(A) Polio, although it is eradicated in the United States, it continues elsewhere and is able to be
(B) Polio, although eradicated in the United States, it still continues elsewhere and can be
(C) Although still continuing elsewhere, polio has been eradicated in the United States and could be
(D) Although having been eradicated in the United States, polio still continues elsewhere and is capable of being
(E) Although eradicated in the United States, polio continues elsewhere and could be



Nice.. I am between D and E here

I do not like "is capable of" in D.. but I have to admit, that "is capable of being" is better than "is able to be".
Having been eradicated = having been + past participle (perfect participle)

See the following extract (http://www.ego4u.com/en/cram-up/grammar/participles)

Perfect Participle
The perfect participle can be used to shorten or combine clauses that have the same subject if …

… one action (the one where the perfect participle is used) is completed before the next action starts.
Example: She bought a bike and cycled home. – Having bought a bike, she cycled home.

… one action has been going on for a period of time when another action starts.
Example: He had been living there for such a long time that he didn't want to move to another town. – Having lived there for such a long time, he didn't want to move to another town.

The perfect participle can be used for active and passive voice.

active voice: having + past participle (Having cooked, he set the table.)
passive voice: having been + past participle (Having been cooked, the food looked delicious.)

Could in E seems to be odd.. We use could to point past possibility, certainty level, suggestions..

I go with D..

Sondenso, please, post the OA..


Dear Chica,

Your reasoning is strong and it is focus much on "Although + past participle", but the reason I also choose D lies in other area.

Let add my thought with you! and by the way I would like to help some clear about the question of saravalli:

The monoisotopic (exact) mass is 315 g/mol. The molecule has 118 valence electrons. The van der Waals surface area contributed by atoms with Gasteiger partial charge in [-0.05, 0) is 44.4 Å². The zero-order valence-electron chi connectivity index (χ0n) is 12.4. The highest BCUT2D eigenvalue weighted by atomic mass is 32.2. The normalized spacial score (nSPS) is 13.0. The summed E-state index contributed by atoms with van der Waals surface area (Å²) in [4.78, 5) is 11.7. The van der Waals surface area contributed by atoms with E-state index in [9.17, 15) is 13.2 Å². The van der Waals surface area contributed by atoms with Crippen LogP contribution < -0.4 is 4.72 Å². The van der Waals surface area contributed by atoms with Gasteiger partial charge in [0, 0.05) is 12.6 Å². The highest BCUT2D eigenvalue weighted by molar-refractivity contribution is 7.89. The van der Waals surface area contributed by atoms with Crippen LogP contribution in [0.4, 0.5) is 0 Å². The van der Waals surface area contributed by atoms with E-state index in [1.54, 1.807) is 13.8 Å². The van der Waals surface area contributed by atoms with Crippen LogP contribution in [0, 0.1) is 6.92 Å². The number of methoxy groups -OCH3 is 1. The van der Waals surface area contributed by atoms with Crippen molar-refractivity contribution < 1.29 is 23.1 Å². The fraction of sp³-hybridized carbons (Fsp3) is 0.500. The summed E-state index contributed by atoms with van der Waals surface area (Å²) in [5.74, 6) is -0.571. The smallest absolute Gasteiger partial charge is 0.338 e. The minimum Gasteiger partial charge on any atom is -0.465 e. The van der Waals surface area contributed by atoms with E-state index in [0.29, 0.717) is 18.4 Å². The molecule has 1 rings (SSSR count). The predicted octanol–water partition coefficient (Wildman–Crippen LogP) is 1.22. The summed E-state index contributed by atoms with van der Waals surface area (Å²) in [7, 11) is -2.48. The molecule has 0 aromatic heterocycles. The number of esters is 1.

saravalli wrote:
Can someone point nice rule on Although/Even though/Despite/Inspite of /though ?


@Saravalli:
I remember only this:
[Although, even though, though] + clause or ADJ, + Main Clause

[Despite, Inspite of] + Noun, + Main Clause

And give me some time, I will help you make some more clear about it, if I find it interesting in my file. Wait for me! :lol:

@chica:

For grammar rule about Although, i think D and E all correct. But D is more wordy than E because of "have been". In the structure like that the preference will be to ommit "have been, being...or something like that forms the passive"

The reason I choose D also is I want to keep the original meaning- the rule of Manhattan. But today I found that Polio can not "is capable of or is able to". This is only appliable for human.

What do you think?
OA is E
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Re: SC. [#permalink] New post 05 May 2008, 19:31
guys D is clearly wrong - having being is incorrect usage of present perfect tense.

Having implies something that has started in the past and is still going on in the present. This is not the case. Polio has already been eradicated.
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Re: SC. [#permalink] New post 05 May 2008, 20:26
sondenso wrote:
30.Polio, although it is eradicated in the United States, it continues elsewhere and is able to be brought into the country by visitors.

(A) Polio, although it is eradicated in the United States, it continues elsewhere and is able to be
(B) Polio, although eradicated in the United States, it still continues elsewhere and can be
(C) Although still continuing elsewhere, polio has been eradicated in the United States and could be
(D) Although having been eradicated in the United States, polio still continues elsewhere and is capable of being
(E) Although eradicated in the United States, polio continues elsewhere and could be


I jotted to find a correct one other than E but could not do so. IMO E is ellipsis; so is correct.
(E) Although (Polio is) eradicated in the United States, polio continues elsewhere and could be.......
"although" should be followed by a clause, therefore "polio is" is understood in E..

C is also an elipsis but it is incorrect even with ellipses. lets see how it looks like:
(C) Although (it is) still continuing elsewhere, polio has been eradicated in the United States and could be.............

it changes and is not logical as well.

D lacks ellipses. so "Although having been eradicated in the United States" is not a complete clause since it is missing a subject. therefore "although" without a clause is not correct.